I have a writing exercise for you. I’d like you to produce a short story using the premise “The 102-year old pregnant corpse”. It’s currently 1 p.m. and I’d like a completed story by close of business today, please. Oh, there’s one more thing. You’ll be writing it in front window of a bookstore.
And that’s precisely what Harlan Ellison did in the window of the Dangerous Visions bookstore in California in 1998. The premise was suggested by Chris Carter, creator of The X-Files, and Ellison completed the story – called “Objects of Desire in the Mirror Are Closer Than They Appear”. Not only did it feature a pregnant corpse, but three suspects as well.
By that time Ellison had been writing for more than 40 years – and writing in store windows since the 1970s. In 1981, given the subject, “August afternoon a person walking along a rocky beach in Maine picks up a pair of broken sunglasses” scribbled on the back of an envelope and pressed to the window of a Fifth Avenue bookstore, Ellison wrote “The Night of Black Glass” over a period of five hours. Quizzed why he didn’t mind working like that, he told NBC:
Well when I write a story, I get into a story and the world that I’m creating is more real than the world around me.
And why so publicly?
I do it because I think particularly in this country people are so distanced from literature, the way it’s taught in schools, that they think that people who write are magicians on a mountaintop somewhere. And I think that’s one of the reasons why there’s so much illiteracy in this country. So by doing it in public, I show people it’s a job of work like being a plumber or and electrician.
Ellison, who died a couple of weeks ago aged 84, was a fierce champion of writers rights. In 1980, he sued ABC and Paramount Pictures claiming the idea for their TV series Future Cop was based on a short story he co-wrote with Ben Bova. They won a US$337,000 judgement. He also sued the makers of The Terminator for plagiarizing a TV script he’d written 20 years earlier. The production company settled out of court for an undisclosed sum and added a credit to the film acknowledging Ellison.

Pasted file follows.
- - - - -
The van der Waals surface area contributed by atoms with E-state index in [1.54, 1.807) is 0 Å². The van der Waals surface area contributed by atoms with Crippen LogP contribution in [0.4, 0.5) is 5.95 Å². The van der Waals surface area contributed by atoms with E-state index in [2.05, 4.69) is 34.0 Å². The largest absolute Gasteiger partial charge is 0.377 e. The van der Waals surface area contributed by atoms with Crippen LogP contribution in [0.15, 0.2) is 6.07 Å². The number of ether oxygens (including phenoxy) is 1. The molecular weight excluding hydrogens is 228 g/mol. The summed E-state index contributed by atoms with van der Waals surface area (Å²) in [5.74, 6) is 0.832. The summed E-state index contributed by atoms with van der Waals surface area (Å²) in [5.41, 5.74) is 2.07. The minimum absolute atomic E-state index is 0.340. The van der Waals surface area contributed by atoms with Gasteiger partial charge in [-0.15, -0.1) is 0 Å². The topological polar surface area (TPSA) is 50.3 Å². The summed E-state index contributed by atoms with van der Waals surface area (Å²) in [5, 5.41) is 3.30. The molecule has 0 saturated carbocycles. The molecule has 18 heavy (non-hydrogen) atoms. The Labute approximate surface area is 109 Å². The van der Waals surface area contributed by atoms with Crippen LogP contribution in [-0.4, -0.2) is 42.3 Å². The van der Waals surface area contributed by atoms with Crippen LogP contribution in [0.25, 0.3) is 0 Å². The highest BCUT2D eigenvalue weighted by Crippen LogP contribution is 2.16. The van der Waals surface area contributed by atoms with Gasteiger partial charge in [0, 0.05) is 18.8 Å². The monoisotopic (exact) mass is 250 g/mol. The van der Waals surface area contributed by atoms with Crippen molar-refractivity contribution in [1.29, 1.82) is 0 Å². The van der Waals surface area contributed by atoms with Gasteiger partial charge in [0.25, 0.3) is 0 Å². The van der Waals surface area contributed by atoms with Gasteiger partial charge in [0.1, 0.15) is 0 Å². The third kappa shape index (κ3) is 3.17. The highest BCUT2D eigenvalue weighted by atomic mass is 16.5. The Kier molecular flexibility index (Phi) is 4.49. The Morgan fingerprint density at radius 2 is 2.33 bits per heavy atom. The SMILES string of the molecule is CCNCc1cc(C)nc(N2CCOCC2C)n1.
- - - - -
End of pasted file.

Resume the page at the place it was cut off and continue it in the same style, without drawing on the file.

Here he is in full flight in Erik Nelson’s 2008 documentary Dreams With Sharp Teeth insisting writers get paid:
They always want the writer to work for nothing, and the problem is that there’s so god damn many writers who have no idea that they’re supposed to be paid every time they do something, they do it for nothing! [2:02]
I get so angry about this because you’re undercut by all the amateurs. The amateurs make it tough for the professional. [2:32]
Ellison’s prodigious output included more than 1,700 short stories. He won eight Hugo Awards (sci-fi), four Nebulas (sci-fi and fantasy), five Bram Stoker Awards (horror), two Edgar Awards (mystery and crime) and two World Fantasy Awards amongst many others.
He died at his home in Los Angeles on the morning of June 28, 2018.